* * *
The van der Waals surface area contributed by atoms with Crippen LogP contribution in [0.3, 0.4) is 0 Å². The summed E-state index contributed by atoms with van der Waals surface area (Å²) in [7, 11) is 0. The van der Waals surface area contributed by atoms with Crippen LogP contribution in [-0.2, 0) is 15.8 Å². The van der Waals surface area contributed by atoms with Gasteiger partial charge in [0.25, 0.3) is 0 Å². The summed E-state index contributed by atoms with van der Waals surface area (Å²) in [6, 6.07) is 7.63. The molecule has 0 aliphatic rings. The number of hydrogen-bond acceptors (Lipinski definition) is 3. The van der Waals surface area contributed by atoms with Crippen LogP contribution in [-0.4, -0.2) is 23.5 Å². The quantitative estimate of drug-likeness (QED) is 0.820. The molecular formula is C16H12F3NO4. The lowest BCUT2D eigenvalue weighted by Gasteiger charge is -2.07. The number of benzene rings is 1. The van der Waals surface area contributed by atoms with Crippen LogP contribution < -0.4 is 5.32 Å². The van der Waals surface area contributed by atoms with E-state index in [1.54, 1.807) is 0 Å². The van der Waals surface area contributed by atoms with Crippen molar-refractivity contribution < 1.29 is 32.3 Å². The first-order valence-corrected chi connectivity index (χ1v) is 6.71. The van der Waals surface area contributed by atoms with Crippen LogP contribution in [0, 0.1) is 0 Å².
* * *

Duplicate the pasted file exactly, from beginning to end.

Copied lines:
The van der Waals surface area contributed by atoms with Crippen LogP contribution in [0.3, 0.4) is 0 Å². The summed E-state index contributed by atoms with van der Waals surface area (Å²) in [7, 11) is 0. The van der Waals surface area contributed by atoms with Crippen LogP contribution in [-0.2, 0) is 15.8 Å². The van der Waals surface area contributed by atoms with Gasteiger partial charge in [0.25, 0.3) is 0 Å². The summed E-state index contributed by atoms with van der Waals surface area (Å²) in [6, 6.07) is 7.63. The molecule has 0 aliphatic rings. The number of hydrogen-bond acceptors (Lipinski definition) is 3. The van der Waals surface area contributed by atoms with Crippen LogP contribution in [-0.4, -0.2) is 23.5 Å². The quantitative estimate of drug-likeness (QED) is 0.820. The molecular formula is C16H12F3NO4. The lowest BCUT2D eigenvalue weighted by Gasteiger charge is -2.07. The number of benzene rings is 1. The van der Waals surface area contributed by atoms with Crippen LogP contribution < -0.4 is 5.32 Å². The van der Waals surface area contributed by atoms with E-state index in [1.54, 1.807) is 0 Å². The van der Waals surface area contributed by atoms with Crippen molar-refractivity contribution < 1.29 is 32.3 Å². The first-order valence-corrected chi connectivity index (χ1v) is 6.71. The van der Waals surface area contributed by atoms with Crippen LogP contribution in [0, 0.1) is 0 Å².